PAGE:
Health officials stress awareness of hazards during, after Hurricane Florence

Virginia Department of HealthThe Virginia Department of Health urges the public to make final preparations for shelter and supplies today and early tomorrow, ahead of Hurricane Florence’s expected landfall Friday.

It is also important to prepare for what the storm leaves behind and to be aware of the health and safety risks that windswept debris, floodwaters, and power outages may pose to your family and the community.

The effects of Hurricane Florence are expected to begin arriving in Virginia Thursday Sept 13, with wind and rainfall continuing through the weekend based on current forecasts of the National Oceanic and Atmospheric Administration (NOAA). Visit the NOAA website for hurricane updates at

Flooding and fast-moving waters, especially in low-lying areas, are be expected from this storm. Coastal areas will experience storm surge causing some areas to be underwater. Even what appear to be minor amounts of water on a roadway could be moving fast enough to pick up a vehicle attempting to cross. Submerged roads may actually be bridges or culverts that may collapse or wash way due to the weight and velocity of the floodwater.

The Centers for Disease Control and Prevention report that over half of all flood-related drowning occur when a vehicle drives into hazardous floodwater. Stay safe on the roads – turn around, don’t drown!

Flooding and heavy rains also increase the risk of human exposure to pollutants, which may cause illness. Contaminants are transported in rainwater as it travels over the land; ending up in rivers, lakes and streams. This mix of rain and pollution can pose risks to human health and safety.

The most common illnesses from contaminated water are gastrointestinal illnesses, which may cause vomiting, diarrhea, nausea, abdominal pain or fever. These illnesses result from swallowing water contaminated by disease-causing microbiological organisms. Additionally, contact with contaminated water has the potential to cause upper respiratory (ear, nose, throat) and skin infections.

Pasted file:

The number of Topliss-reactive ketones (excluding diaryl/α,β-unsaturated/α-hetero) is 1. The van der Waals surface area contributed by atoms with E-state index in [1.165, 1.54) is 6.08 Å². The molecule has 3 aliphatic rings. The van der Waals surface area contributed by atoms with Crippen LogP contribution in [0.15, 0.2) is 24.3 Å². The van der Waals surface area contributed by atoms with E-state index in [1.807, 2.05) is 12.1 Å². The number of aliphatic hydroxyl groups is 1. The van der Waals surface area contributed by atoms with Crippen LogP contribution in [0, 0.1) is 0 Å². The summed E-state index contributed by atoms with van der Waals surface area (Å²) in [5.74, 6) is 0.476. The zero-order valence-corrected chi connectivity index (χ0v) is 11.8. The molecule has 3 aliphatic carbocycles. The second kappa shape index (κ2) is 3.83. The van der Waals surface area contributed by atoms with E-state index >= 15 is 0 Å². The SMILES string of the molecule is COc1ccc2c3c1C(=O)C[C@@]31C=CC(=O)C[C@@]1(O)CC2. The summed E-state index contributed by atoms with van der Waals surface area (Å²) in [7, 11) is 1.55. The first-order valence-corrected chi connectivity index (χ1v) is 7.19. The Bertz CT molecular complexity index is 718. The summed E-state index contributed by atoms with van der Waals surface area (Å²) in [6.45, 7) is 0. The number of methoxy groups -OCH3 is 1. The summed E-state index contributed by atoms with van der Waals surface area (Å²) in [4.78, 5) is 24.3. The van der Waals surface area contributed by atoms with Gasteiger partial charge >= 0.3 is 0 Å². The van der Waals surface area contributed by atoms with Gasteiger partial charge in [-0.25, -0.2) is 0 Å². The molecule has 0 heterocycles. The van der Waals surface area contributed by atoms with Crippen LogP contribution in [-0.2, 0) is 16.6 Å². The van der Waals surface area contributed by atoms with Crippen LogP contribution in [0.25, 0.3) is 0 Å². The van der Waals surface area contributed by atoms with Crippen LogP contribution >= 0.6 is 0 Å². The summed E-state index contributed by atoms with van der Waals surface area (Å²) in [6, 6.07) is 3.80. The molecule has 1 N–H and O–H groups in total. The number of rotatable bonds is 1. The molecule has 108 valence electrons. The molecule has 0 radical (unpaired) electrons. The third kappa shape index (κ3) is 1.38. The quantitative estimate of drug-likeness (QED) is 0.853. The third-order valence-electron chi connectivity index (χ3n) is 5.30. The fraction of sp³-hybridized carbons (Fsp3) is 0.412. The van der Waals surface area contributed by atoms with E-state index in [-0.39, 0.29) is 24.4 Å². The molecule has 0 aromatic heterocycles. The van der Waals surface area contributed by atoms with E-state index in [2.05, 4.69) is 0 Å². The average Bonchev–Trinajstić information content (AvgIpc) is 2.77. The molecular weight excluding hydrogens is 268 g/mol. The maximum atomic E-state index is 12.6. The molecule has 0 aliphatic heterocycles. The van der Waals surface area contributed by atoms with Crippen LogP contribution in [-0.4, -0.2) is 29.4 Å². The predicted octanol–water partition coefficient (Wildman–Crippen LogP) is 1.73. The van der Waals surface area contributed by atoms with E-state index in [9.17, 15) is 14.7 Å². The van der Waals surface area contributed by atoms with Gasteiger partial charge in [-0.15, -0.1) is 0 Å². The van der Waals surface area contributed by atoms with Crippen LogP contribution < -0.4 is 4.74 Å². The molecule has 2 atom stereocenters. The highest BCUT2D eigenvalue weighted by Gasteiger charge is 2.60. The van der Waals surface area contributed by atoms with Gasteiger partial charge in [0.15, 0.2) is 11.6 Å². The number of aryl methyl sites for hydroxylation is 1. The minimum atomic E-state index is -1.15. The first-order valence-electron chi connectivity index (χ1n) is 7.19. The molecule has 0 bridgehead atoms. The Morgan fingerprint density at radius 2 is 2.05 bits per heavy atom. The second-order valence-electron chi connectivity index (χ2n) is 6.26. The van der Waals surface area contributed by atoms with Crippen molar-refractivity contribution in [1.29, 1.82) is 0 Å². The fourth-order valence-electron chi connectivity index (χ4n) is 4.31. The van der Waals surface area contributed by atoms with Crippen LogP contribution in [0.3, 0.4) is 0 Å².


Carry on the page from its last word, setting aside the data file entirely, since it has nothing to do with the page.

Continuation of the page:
Use the following recommendations from VDH to keep you and your family safe following heavy rain and flooding events:

  • Use extreme caution and avoid unnecessary risks if you encounter covered roads or fast-moving waters. The water may be deeper and moving faster than you think.
  • Floodwaters may contain debris that can break the skin or entrap legs and arms. Do not allow children and pets to play in floodwaters.
  • Avoid swimming or wading in ditches, streams, and rivers for at least three days following a typical rain event. During flood events, avoid swimming and wading until waters return to normal levels.
  • Do not wade through floodwaters with broken skin. Viruses and other organisms can infect wounds causing a more serious illness.
  • If you cannot avoid wading through floodwaters, be sure to wash exposed skin and clothing with soap and water. Floodwaters are likely to contain high levels of bacteria and other pollutants.
  • If you have an underlying illness like diabetes, liver disease, or cancer, you are more vulnerable to infections and should avoid contact with floodwaters.

Information on the safety of public water sources, including “Boil Water” frequently asked questions and the Boil Water procedures, is available at:

Residents or facilities that provide water to the public including campgrounds, restaurants, summer camps, or daycares with private wells or septic systems submerged by floodwaters should also take extra precautions. Information and safety tips regarding private wells and septic systems is available at:

Power outages may also compromise the safety of refrigerated and frozen foods. The VDH recommendations for food safety following storm events include:

Here are several steps you can take to keep yourself and your loved ones safe throughout this hurricane season:

For more information on hurricane preparedness, please visit the Virginia Department of Emergency Management at and the American Red Cross at

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